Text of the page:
House of Bishops concludes meeting with eye towards Convention

By Mary Frances Schjonberg
Posted Mar 17, 2015

[Episcopal News Service] The Episcopal Church House of Bishops, meeting in its annual spring retreat, has agreed to write a new pastoral letter to the church on the sin of racism.

The letter, expected to be adopted at the spring 2016 meeting, will be “the most lasting response of this house to that issue,” Presiding Bishop Katharine Jefferts Schori said during a midday press conference on March 17, the final day of the bishops’ meeting.

The letter would follow on one adopted by the house in April 1994 and another one issued March 22, 2006. The 2006 letter noted the 1994 pastoral statement said a new letter was needed because the “pervasive sin” of racism “continues to plague our common life in the church and in our culture.”

The theme for the March 13-17 meeting at the Kanuga Conference Center in Hendersonville, North Carolina, in the Diocese of Western North Carolina, was Fostering a culture of curiosity, compassion and courage in Christ.

“We have focused our conversation around curiosity about ‘the other,’ courage in encountering ‘the other’ and compassion in encountering ‘the other,’” Jefferts Schori said. She added that member bishops challenged their colleagues with “provocative” mediations about race, culture, class and dealing with other faith traditions.

“The conversations have been deeper than I have ever experienced in this house and I am immensely gratified at the depth of the conversations and what I think will result from this meeting,” she said.

The presiding bishop praised the work of the house’s planning committee for the depth of the members’ participation. Diocese of Eastern Michigan Bishop Todd Ousley, co-chair of the House of Bishops Planning Committee, said that the meeting was structured with the filter of first considering the legacy of slavery, and then moving to the “contemporary experience of the results of racism and divisions in this country and elsewhere around race.”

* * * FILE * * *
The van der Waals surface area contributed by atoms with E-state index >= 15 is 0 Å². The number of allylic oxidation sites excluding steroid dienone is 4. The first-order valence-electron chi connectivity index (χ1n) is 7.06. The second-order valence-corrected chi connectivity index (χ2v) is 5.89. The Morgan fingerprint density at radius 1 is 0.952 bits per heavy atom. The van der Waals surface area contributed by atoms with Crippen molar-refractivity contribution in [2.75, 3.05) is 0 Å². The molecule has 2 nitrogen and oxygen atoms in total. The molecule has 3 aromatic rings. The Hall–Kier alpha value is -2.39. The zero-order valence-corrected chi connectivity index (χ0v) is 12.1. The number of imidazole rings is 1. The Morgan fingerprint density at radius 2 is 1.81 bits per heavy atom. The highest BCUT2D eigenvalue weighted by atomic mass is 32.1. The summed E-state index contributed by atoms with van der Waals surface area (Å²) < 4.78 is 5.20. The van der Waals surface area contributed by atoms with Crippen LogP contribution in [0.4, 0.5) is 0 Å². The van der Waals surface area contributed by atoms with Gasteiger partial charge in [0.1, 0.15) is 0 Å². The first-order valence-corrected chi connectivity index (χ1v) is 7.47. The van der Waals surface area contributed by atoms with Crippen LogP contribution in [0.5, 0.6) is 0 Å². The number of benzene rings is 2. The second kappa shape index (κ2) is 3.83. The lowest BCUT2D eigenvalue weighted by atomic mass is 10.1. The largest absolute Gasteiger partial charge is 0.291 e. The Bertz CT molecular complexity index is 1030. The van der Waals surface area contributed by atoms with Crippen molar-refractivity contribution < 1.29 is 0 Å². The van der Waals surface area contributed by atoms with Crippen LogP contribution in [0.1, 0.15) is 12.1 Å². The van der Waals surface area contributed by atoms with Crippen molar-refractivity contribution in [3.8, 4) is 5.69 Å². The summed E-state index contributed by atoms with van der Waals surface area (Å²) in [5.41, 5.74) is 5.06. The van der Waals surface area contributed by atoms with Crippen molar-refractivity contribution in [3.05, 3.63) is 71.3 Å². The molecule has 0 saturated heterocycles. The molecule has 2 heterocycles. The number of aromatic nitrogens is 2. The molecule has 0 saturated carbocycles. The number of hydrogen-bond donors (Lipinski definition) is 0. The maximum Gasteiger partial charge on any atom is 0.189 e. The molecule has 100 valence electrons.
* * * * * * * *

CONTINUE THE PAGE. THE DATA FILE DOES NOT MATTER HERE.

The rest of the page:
The movement allowed the bishops “to build on our experiences of what it means to be the church in the midst of an increasingly pluralistic culture where the other is next to us at all times,” Ousley said.

The meeting, which Ousley said was “packed to the brim with information and deep encounters with ourselves and our role as bishops,” also energized the bishops “by having gone so deep together and discovering how we have to be as bishops as we move into an increasingly rapid, fast-changing world.”

The bishops also “considered issues of impairment among our members and others in the church,” Jefferts Schori said, “and we hope to appoint a commission that will address those issues in a broad sense and provide us some feedback about what and how we might attend to those issues.”

The bishops passed a resolution calling on the presiding bishop, in consultation with the president of the House of Deputies, to appoint an independent commission to “explore the canonical, environment, behavioral and procedural dimensions of matters involving the serious impairment of individuals serving as leaders in the church, with special attention to issues of addiction and substance abuse,” according to the March 17 daily account of the meeting.

The resolution says that appointments to the commission ought to include individuals “with professional or personal experience with varieties of impairment,” as well as members of The Episcopal Church and of the church’s full-communion partners.

“Recommendations for both action and further review, as appropriate, in order to clarify lines of authority, to ensure mutual accountability, and to promote justice, well-being, and safety within both the church and the world were included,” the account said of the resolution.

The presiding bishop said there “will be an ongoing conversation” about how such a commission would do its work.

Jefferts Schori said the goal of the commission would be for the church to understand how it “might better respond both pastorally and ecclesiastically” to its members, both lay and ordained.

Diocese of Kansas Bishop Dean Wolfe, vice president of the House of Bishops, said the commission is needed because “the church is an imperfect and dynamic institution and we’re always trying to learn how to be more faithful and find ways to better exercise our ministries.”

A member of the house, Maryland Bishop Suffragan Heather Cook, is on administrative leave from the diocese while awaiting trial on charges that on Dec. 27 she allegedly was driving while intoxicated and was texting when she struck and killed bicyclist Thomas Palermo, 41.